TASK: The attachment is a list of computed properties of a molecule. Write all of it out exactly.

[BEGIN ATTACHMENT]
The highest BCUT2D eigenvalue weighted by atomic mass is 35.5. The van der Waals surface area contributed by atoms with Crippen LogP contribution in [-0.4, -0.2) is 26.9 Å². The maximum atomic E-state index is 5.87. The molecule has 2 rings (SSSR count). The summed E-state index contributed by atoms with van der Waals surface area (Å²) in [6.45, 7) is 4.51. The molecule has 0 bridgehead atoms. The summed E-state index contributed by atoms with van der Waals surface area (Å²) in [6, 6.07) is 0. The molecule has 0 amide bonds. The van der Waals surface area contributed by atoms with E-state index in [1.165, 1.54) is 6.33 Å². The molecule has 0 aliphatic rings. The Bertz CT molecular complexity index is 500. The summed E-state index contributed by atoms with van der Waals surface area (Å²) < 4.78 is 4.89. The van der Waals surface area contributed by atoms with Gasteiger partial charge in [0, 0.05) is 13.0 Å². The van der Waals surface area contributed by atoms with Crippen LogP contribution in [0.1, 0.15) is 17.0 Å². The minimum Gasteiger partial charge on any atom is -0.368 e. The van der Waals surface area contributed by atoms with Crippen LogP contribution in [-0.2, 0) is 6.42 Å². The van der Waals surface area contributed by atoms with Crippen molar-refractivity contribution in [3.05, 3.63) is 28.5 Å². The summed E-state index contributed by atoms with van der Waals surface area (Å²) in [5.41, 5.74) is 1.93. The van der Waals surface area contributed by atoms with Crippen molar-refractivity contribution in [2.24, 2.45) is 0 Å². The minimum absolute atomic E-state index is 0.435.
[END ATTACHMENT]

The highest BCUT2D eigenvalue weighted by atomic mass is 35.5. The van der Waals surface area contributed by atoms with Crippen LogP contribution in [-0.4, -0.2) is 26.9 Å². The maximum atomic E-state index is 5.87. The molecule has 2 rings (SSSR count). The summed E-state index contributed by atoms with van der Waals surface area (Å²) in [6.45, 7) is 4.51. The molecule has 0 bridgehead atoms. The summed E-state index contributed by atoms with van der Waals surface area (Å²) in [6, 6.07) is 0. The molecule has 0 amide bonds. The van der Waals surface area contributed by atoms with E-state index in [1.165, 1.54) is 6.33 Å². The molecule has 0 aliphatic rings. The Bertz CT molecular complexity index is 500. The summed E-state index contributed by atoms with van der Waals surface area (Å²) < 4.78 is 4.89. The van der Waals surface area contributed by atoms with Gasteiger partial charge in [0, 0.05) is 13.0 Å². The van der Waals surface area contributed by atoms with Crippen LogP contribution in [0.1, 0.15) is 17.0 Å². The minimum Gasteiger partial charge on any atom is -0.368 e. The van der Waals surface area contributed by atoms with Crippen LogP contribution in [-0.2, 0) is 6.42 Å². The van der Waals surface area contributed by atoms with Crippen molar-refractivity contribution in [3.05, 3.63) is 28.5 Å². The summed E-state index contributed by atoms with van der Waals surface area (Å²) in [5.41, 5.74) is 1.93. The van der Waals surface area contributed by atoms with Crippen molar-refractivity contribution in [2.24, 2.45) is 0 Å². The minimum absolute atomic E-state index is 0.435.